Vegas Security Guard Breaks Silence [VIDEO]
Jesus Campos approached the room on the 32nd floor the night of October first.
Moments later, Stephen Paddock open fired on the Harvest Music Festival.
It was the worst mass shooting our country has ever faced. Police are still piecing together the puzzle. No one has definitively decided what drove Paddock to commit this crime. However, for many victims the ‘why’ is a minor detail. They’re still recovering from the ‘how’ of it all.
As CNN reports:
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More than two weeks after the attack, Campos said his health is improving.
“I’m doing better each day, slowly but surely. Just healing mentally and physically,” he told DeGeneres.
Campos had been in the building, patrolling the halls when he was sent to check on a door on the 32nd floor. He used the stairwells to get there, but couldn’t get past a barricaded door and had to use the elevator.
“There was metal bracket holding the door in place,” he said.
He said he called security dispatch to report the blocked door and that’s when he heard drilling sounds.
“As I was walking down, I heard rapid fire.” Campos said. “And at first I took cover. I felt a burning sensation. I went to go lift my pant leg up and I saw the blood. That’s when I called it in on my radio that shots have been fired.”
Paddock shot through the door, striking Campos in the upper right thigh.
“And I was going to say that I was hit, but I got on my cell just to clear the radio traffic so they could coordinate the rest of the call.”
Campos hid in a doorway while an engineer was called in to check on the door and another woman in the hallway.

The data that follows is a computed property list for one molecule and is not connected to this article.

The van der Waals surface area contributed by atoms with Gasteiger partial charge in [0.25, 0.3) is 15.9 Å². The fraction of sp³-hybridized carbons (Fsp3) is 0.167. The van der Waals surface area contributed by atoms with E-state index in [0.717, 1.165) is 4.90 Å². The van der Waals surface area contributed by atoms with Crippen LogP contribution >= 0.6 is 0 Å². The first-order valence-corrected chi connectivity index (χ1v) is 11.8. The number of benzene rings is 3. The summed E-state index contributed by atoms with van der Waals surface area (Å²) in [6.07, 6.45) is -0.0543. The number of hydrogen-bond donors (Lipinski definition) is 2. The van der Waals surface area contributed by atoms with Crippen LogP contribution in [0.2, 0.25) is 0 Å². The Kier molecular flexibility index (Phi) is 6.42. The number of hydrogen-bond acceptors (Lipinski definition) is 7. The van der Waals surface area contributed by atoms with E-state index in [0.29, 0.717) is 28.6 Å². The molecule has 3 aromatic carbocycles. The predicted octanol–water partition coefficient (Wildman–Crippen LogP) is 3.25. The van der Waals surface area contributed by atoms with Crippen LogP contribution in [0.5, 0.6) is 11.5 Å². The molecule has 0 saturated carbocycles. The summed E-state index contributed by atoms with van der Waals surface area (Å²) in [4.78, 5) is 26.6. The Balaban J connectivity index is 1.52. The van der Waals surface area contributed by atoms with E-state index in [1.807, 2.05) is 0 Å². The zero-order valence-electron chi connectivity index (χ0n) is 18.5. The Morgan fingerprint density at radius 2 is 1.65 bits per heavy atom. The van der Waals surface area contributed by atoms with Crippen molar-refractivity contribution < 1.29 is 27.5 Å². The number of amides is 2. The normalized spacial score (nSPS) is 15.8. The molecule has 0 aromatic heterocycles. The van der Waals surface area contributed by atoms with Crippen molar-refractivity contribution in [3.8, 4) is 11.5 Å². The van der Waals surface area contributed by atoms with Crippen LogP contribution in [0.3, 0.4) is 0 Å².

Originally, police concluded that Campos was shot after Paddock started firing into the crowd. However, later authorities believed Campos was shot a full six minutes before the crowd was fired upon. This change in the timeline raised many questions regarding the logistics of that day.
For example, why didn’t police arrive to the room sooner? Was 9-1-1 called the moment Campos reported “shots fired?” However, these questions were seemingly put to rest. Now, Sheriff Joe Lombardo says new information offers plausible explanations into the timeline discrepancies.
On Friday, Lombardo said Campos arrived near Paddock’s suite at 9:59 p.m., but was not shot then. Police Sgt. Joshua Bitsko told CNN that Paddock had screwed shut the stairwell door to the hallway near his room. The security guard went to an upper floor and came back down to the 32nd floor by another door, he sheriff said.
Paddock shot Campos through the door about 10:05 p.m. and began firing on the crowd around then, Lombardo said.
Lombardo’s latest timeline essentially agrees with one put forth Thursday by MGM Resorts International, owner of Mandalay Bay, which disputed the times earlier provided by police. MGM said Paddock was shooting at concertgoers “at the same time as, or within 40 seconds after,” Campos first reported shots.
Why the confusion about what happened at 9:59 p.m.?
Lombardo said the time came from “human entry” in a security log.
“I still stand by the time of 9:59,” Lombardo said Friday. “It wasn’t inaccurate when I provided it to you. The circumstances associated with it is inaccurate.”
This investigation is certainly going to take months, if not longer. Paddock hid so much about himself, it’s difficult to understand his motives. So far, all we know is that he was wealthy. Furthermore, his background was clean. And he loved to gamble. In fact, he’d wager a million dollars at a time while wearing ratty sweatpants and old T’shirts. He even carried his own drink to the high-roller table so he could avoid tipping a waitress. Obviously he was a bird of a different kind of feather. But none of that explains why he would stockpile weapons and aim for mass destruction.
Eventually the truth of this tale will works it’s way out. But for now, all we can do is pray for the 45 individuals who are still in the hospital in critical condition. We can mourn the 58 who died, and offer our support to the thousands who were affected by this senseless tragedy.